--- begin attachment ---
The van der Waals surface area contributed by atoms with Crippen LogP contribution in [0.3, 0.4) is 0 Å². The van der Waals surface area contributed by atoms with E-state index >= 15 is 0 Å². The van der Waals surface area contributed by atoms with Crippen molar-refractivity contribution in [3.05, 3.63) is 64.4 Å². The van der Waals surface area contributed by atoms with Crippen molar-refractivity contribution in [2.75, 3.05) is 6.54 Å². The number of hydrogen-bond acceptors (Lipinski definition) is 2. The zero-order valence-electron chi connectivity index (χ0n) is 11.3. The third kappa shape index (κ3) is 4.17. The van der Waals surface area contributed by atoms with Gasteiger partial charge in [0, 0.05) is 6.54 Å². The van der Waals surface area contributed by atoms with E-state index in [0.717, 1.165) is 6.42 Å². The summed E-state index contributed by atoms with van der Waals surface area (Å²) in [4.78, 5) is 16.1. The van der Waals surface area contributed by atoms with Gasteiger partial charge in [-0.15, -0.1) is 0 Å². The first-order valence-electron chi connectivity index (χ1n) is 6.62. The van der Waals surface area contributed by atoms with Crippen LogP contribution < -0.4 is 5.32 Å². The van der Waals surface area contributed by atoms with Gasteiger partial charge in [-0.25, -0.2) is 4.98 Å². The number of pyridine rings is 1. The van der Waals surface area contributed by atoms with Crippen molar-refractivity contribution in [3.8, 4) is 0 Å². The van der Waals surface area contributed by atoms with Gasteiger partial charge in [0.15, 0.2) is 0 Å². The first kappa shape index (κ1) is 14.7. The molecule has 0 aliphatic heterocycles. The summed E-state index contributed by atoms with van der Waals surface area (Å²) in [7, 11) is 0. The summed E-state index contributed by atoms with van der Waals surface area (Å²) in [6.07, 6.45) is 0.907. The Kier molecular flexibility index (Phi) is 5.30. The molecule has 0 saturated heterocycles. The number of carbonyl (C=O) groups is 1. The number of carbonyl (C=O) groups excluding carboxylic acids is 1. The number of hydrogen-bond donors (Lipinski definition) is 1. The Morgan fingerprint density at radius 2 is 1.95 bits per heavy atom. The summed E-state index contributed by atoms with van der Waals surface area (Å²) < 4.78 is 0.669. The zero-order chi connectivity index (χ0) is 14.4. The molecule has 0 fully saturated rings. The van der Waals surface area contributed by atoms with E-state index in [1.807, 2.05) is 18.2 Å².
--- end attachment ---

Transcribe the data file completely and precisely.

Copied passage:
The van der Waals surface area contributed by atoms with Crippen LogP contribution in [0.3, 0.4) is 0 Å². The van der Waals surface area contributed by atoms with E-state index >= 15 is 0 Å². The van der Waals surface area contributed by atoms with Crippen molar-refractivity contribution in [3.05, 3.63) is 64.4 Å². The van der Waals surface area contributed by atoms with Crippen molar-refractivity contribution in [2.75, 3.05) is 6.54 Å². The number of hydrogen-bond acceptors (Lipinski definition) is 2. The zero-order valence-electron chi connectivity index (χ0n) is 11.3. The third kappa shape index (κ3) is 4.17. The van der Waals surface area contributed by atoms with Gasteiger partial charge in [0, 0.05) is 6.54 Å². The van der Waals surface area contributed by atoms with E-state index in [0.717, 1.165) is 6.42 Å². The summed E-state index contributed by atoms with van der Waals surface area (Å²) in [4.78, 5) is 16.1. The van der Waals surface area contributed by atoms with Gasteiger partial charge in [-0.15, -0.1) is 0 Å². The first-order valence-electron chi connectivity index (χ1n) is 6.62. The van der Waals surface area contributed by atoms with Crippen LogP contribution < -0.4 is 5.32 Å². The van der Waals surface area contributed by atoms with Gasteiger partial charge in [-0.25, -0.2) is 4.98 Å². The number of pyridine rings is 1. The van der Waals surface area contributed by atoms with Crippen molar-refractivity contribution in [3.8, 4) is 0 Å². The van der Waals surface area contributed by atoms with Gasteiger partial charge in [0.15, 0.2) is 0 Å². The first kappa shape index (κ1) is 14.7. The molecule has 0 aliphatic heterocycles. The summed E-state index contributed by atoms with van der Waals surface area (Å²) in [7, 11) is 0. The summed E-state index contributed by atoms with van der Waals surface area (Å²) in [6.07, 6.45) is 0.907. The Kier molecular flexibility index (Phi) is 5.30. The molecule has 0 saturated heterocycles. The number of carbonyl (C=O) groups is 1. The number of carbonyl (C=O) groups excluding carboxylic acids is 1. The number of hydrogen-bond donors (Lipinski definition) is 1. The Morgan fingerprint density at radius 2 is 1.95 bits per heavy atom. The summed E-state index contributed by atoms with van der Waals surface area (Å²) < 4.78 is 0.669. The zero-order chi connectivity index (χ0) is 14.4. The molecule has 0 fully saturated rings. The van der Waals surface area contributed by atoms with E-state index in [1.807, 2.05) is 18.2 Å².